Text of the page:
Good Reading : March 2008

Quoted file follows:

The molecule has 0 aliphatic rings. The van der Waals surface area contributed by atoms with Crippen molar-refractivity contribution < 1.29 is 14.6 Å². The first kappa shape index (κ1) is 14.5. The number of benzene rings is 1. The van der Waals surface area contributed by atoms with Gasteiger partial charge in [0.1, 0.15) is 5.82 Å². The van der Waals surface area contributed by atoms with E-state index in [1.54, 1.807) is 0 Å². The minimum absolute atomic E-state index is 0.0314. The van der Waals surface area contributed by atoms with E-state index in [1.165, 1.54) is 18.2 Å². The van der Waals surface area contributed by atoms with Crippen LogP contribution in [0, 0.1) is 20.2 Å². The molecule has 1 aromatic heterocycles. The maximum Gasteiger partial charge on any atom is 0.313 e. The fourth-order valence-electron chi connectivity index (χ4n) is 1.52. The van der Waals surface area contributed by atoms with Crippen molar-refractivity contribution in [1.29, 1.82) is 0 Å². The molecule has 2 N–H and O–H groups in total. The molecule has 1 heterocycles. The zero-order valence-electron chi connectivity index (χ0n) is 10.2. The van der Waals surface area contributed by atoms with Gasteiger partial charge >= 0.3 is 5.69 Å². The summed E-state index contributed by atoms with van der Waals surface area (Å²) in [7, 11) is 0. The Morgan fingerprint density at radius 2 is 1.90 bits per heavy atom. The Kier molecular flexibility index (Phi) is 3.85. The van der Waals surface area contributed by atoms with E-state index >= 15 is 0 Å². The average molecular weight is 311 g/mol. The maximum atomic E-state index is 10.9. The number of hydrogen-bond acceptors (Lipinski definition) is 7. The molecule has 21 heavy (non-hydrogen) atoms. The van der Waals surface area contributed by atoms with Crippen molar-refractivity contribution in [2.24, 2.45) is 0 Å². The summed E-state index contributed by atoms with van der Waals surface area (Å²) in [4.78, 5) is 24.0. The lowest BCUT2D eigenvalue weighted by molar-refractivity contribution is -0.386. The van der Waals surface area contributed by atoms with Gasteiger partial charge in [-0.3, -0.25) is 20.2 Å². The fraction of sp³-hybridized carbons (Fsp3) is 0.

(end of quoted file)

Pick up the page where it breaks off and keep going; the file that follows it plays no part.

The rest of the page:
MARCH 2008 ı goodreading 17 fully booked 1 risen from the ashes Shortly after Alexander the Great founded Alexandria, the Great Library was established as an expression of the Greek civilisation which predominated throughout the Mediterranean world. Eventually it was destroyed by fire.The new library, the magnificent Bibliotheca Alexandrina, sponsored by UNESCO and designed by a Norwegian architectural firm, opened in 2002. It is an architectural wonder and aims to be a cultural one also. Seen side on, it has the profile of a shoe. Internally one sees the shape is deter mined by each of the four floors projecting more than the one above, which gives a liberating sense of flow. There is little need for artificial lighting because natural light arrives through the panelled glass ceilings. The new library, directed by Egyptian Harvard PHD Ismail Serageldin, aims at more than making books available. It wants to take Egypt to the world and bring the world to Egypt in line with the tradition of the original Hellenistic library, which had a universal outlook. It has seven research centres, including that on Old Alexandria and the Mediterranean directed by Mohamed Awad, an architect who previously founded and directed the Alexandria Preservation Trust. Interviewed in his office in the library, energetic Dr Awad said he wanted it to be a catalyst to transform the once cosmopolitan city, which ‘is now almost forgotten in the rest of the world’. He added that this was already being done by meetings and conferences on all aspects of culture, joint research projects with overseas institutions, oral history projects, the publication of books and a quarterly magazine, and permanent and temporary exhibitions. A fine exhibition of his own collection of historical sketches and photographs of Alexandria was on display at the time.There are three museums, four art galleries, six specialised libraries (including those for the blind and for children), and a planetarium. Dr Awad claimed that the Library is second only to the US Library of Congress in digital technology. A sophisticated program for digitalising Arabic texts is being conducted with Yale University. I browsed the library’s periodicals section and was pleased to see, in this Muslim country, Jewish publications such as The Jewish Observer and Midstream, as well as publications on Islam, such as The Middle East Quarterly , critical of its treatment of women. But I did not find major English-language literary periodicals such as the Times Literary Supplement or the New York Review of Books, nor any Australian publications. Likewise, among the books I came across in the stacks were serious studies of Islam, Judaism and Christianity.The only book by an Australian I stumbled across was one of Jack Lindsay’s on ancient Rome and Egypt. The Library can accommodate 8 million books but at the moment has only 540,000, almost equally divided between Arabic and English, with less than 10 per cent in other languages. There are 900,000 visitors yearly. Visitors pay $3.50 to visit the library; a guided tour begins daily every 45 minutes from 11am until 7pm except Friday, when the hours are 3-7pm. Most of the people in attendance the day I was there were of student age, the majority of them females wearing head- scarves, with a few dressed in black from head to toe with only slits for their eyes. They turned pages with black-gloved hands. Leaving the library, which is on the seafront, I walked left along the esplanade, which reminded me of St Kilda, Melbourne because of the many Italianate buildings.In ten minutes I came to Saad Zagloul square, with the Metropole and Cecil hotels which were the haunts of writers such as Lawrence Durrell, EM Forster, who wrote a guide book to Alexandria, and the Greek Nobel prize winning poet Constantine Cavafy. Alexandria is also haunted by political figures such as Cleopatra, Julius Caesar and Mark Antony.The library has plenty of scope in its attempt to restore its heritage to Alexandria and the world and kindle a new respect for learning. Egypt’s Great Library at Alexandria was one of the wonders of the ancient world before it burnt to the ground. DESMOND O’GRADY visited the new Alexandria Library, which is a wonder of our modern world. Inside the library natural lighting flows in through the panelled glass ceilings. The imposing granite walls of the library are covered in ancient forms of writing.